The men who expressed themselves willing to undertake military service abroad numbered 119,778. Of these a very substantial majority (61,704) were married men, while 16,876 were single men with dependents. Only 34,103 single men without dependents intimated their willingness to go abroad.

The Register was thus a clear indication that a huge majority of eligible men were against Conscription; for—side by side with the emphatic answer of the single men—there was the hard fact of the page 9Government's pledge that the Register was not to be used for military purposes, and the further fact that very many married men for obvious reasons replied "Yes," believing that the married men would never be called upon. It was at this time the general opinion that the single men would fill all the gaps.

Presuming on the "Yes" majority—an altogether misleading quantity—the Conscriptionists became more aggressive in their demands; and the Labour movement replied with the great Anti-Conscription Conference of January, 1916, at which 200 organisations were represented, and which, with one dissentient only, denounced Conscription. From this Conference was issued the memorable Anti-Conscription Manifesto, which extracted a wild scream from every profiteering interest, agent, and political lackey in the land. The Manifesto demanded the highest trade union wages for the soldiers and the commandeering of all incomes over a soldier's wage. This to ensure a semblance of "equality of sacrifice" on the part of the wealthy. A. S. Neill, the gifted author of "A Dominie Dismissed," once met a titled lady and discussed war matters with her. After she had gone he was asked what he thought of the English aristocracy, and gave his opinion in these words: "To the English aristocracy property alone is sacred. That woman has given the lives of her two sons willingly for her country, but if she were asked to give half-an-acre of her estate to help pay for the war she would go mad with rage and disgust." Captain Donald Simpson said something similar about certain profiteers in New Zealand. The thunderburst of rage and disgust which greeted the proposal of the Labour Conference to take the money of the wealthy (for whose property interests the soldiers were fighting) for war purposes left the marks of its forked lightning flame scorched black in the columns of the yellow press and burnt deep in the memories of the audiences who listened while certain anti-Christian religionists among the politicians raved on select and secluded platforms.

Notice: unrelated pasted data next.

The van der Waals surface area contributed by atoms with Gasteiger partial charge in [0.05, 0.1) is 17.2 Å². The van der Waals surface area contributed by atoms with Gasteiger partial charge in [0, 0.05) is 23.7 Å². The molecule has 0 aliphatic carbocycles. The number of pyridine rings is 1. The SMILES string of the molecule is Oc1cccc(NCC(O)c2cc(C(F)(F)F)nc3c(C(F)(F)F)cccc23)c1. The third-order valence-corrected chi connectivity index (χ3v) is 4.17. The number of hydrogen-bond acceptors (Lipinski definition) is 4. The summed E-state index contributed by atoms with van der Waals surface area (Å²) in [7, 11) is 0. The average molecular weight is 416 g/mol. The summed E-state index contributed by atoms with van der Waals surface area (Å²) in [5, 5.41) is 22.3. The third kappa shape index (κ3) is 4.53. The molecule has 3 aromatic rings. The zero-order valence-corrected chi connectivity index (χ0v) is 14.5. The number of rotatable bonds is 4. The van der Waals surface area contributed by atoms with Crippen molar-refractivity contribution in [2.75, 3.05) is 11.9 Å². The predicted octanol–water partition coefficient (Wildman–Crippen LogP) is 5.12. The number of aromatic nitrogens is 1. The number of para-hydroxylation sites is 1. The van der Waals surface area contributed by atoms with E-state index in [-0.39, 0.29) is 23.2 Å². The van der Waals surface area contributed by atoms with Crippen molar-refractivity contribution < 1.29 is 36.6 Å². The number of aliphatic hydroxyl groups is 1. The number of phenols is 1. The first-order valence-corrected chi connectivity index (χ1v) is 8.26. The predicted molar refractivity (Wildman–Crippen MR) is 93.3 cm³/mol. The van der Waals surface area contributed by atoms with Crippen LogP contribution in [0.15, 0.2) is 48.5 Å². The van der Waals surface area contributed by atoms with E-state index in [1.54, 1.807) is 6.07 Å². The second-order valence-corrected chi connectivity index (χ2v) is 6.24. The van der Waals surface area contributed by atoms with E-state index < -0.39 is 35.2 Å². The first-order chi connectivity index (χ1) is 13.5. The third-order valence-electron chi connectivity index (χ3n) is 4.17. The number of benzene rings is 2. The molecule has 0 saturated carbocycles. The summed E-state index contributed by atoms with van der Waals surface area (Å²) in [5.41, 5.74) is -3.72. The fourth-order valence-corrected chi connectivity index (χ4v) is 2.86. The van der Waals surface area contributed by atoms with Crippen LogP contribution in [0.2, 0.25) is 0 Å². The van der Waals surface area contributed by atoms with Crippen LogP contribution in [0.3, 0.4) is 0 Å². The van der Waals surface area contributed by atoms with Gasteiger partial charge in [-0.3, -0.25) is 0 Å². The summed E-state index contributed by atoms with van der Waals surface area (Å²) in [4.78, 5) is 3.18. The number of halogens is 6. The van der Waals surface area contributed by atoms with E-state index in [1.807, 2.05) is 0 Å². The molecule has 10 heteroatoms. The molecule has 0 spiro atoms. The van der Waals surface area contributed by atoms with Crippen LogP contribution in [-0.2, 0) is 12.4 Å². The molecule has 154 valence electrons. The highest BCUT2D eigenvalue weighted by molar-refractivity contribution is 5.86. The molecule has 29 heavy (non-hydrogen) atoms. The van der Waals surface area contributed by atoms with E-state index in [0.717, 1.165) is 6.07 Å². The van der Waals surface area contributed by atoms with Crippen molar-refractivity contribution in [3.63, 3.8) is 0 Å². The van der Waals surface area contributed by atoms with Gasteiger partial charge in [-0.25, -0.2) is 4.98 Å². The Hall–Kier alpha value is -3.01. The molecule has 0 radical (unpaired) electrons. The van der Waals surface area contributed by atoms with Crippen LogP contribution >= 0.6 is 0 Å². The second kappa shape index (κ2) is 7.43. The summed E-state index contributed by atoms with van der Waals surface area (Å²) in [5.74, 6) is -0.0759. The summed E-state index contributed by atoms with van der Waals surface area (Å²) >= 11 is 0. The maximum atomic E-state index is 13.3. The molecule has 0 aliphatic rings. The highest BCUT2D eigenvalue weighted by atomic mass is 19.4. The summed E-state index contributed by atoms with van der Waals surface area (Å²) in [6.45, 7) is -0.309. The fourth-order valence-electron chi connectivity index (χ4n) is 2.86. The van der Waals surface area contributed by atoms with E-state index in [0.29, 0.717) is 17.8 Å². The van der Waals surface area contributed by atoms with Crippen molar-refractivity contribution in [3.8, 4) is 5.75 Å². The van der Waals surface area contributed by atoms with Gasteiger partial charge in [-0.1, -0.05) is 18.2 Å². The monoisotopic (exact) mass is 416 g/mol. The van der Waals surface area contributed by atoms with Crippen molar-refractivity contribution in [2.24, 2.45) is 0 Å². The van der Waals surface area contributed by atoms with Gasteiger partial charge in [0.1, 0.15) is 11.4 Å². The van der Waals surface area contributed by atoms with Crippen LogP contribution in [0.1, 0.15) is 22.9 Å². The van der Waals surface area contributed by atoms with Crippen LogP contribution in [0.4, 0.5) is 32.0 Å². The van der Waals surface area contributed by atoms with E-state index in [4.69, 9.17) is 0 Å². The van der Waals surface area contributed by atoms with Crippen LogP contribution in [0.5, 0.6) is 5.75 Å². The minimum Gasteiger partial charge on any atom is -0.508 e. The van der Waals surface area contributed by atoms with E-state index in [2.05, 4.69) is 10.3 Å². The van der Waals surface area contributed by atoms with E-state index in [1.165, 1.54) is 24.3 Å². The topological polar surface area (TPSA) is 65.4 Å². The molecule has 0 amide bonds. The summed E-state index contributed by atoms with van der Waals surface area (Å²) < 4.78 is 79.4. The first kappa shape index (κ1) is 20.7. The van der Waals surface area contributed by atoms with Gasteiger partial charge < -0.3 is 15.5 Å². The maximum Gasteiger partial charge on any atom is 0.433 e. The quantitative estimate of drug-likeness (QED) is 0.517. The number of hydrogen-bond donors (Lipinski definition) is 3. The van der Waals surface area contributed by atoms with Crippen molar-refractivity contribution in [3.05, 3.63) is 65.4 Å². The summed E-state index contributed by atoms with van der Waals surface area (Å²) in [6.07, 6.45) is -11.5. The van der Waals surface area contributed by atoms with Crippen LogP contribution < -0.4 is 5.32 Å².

While the Labour Conference was discussing ways and means of saving New Zealand from the iron grip of Prussian Militarism, Mr. W. M. Hughes and Mr. W. F. Massey were meeting secretly at Auckland—undoubtedly for the purpose of discussing the application of Conscription to the Commonwealth and the Dominion. Mr. Hughes had adopted a not very courageous method of getting away from Australia. He had caused it to be known that he purposed sailing for London by a boat due to leave Melbourne. He had organised a send-off for himself at Sydney station, and had steamed outward and southward to the stage-managed cheers of his official admirers. He had gone a few miles out of Sydney, and had then left the train, and, returning to the metropolis, had been taken in a launch to the Auckland boat lying in the stream, leaving the Germans to believe he was sailing from Melbourne, and consequently leaving the Melbourne boat to be regarded as lawful prey by the submarines if they really wished to page 10get Mr. Hughes—a matter about which I have my own doubts. At Auckland, as I have indicated, Mr. Hughes was secretly met by Mr. Massey. The Censorship was employed to prevent the people of this country from knowing that Mr. Hughes was here or that he and Mr. Massey were conferring. The following telegram, dated January 22, 1916, was sent to the editors of the various papers:—

"The Hon. Mr. W. M. Hughes, Prime Minister of the Commonwealth, is arriving in New Zealand shortly. You are strictly prohibited from making any mention, reference, or allusion to this fact or to his movements whilst in the Dominion or to his departure there-from.

C. H. Gibbon, Colonel, Chief of the General Staff, and Military Authority under the War Regulations Act."

After his meeting with Mr. Massey—a conference which, no doubt, had to do with the subsequent military history of this country—the Australian Prime Minister sailed for London, where to the British Militarists he duly pledged the country he nominally represented to adopt Conscription. On the strength of his military policy he was lionised in certain Quarters and actually taken seriously. But his stock fell when he failed on his return to Australia to make good in the matter of his rash promises. Happily for the cause of human freedom, however unhappily for Mr. Hughes, his own party promptly dealt with him for his apostasy, repudiated his pledge for the Prussianising of Australia, compelled him to submit the matter of Conscription to a vote of the people (by whom it was twice decisively rejected), and eventually hurled him in disgrace and political dishonour from their ranks and left him hissing and spitting vituperatively from the outer darkness at the working men he had successfully duped for over twenty years.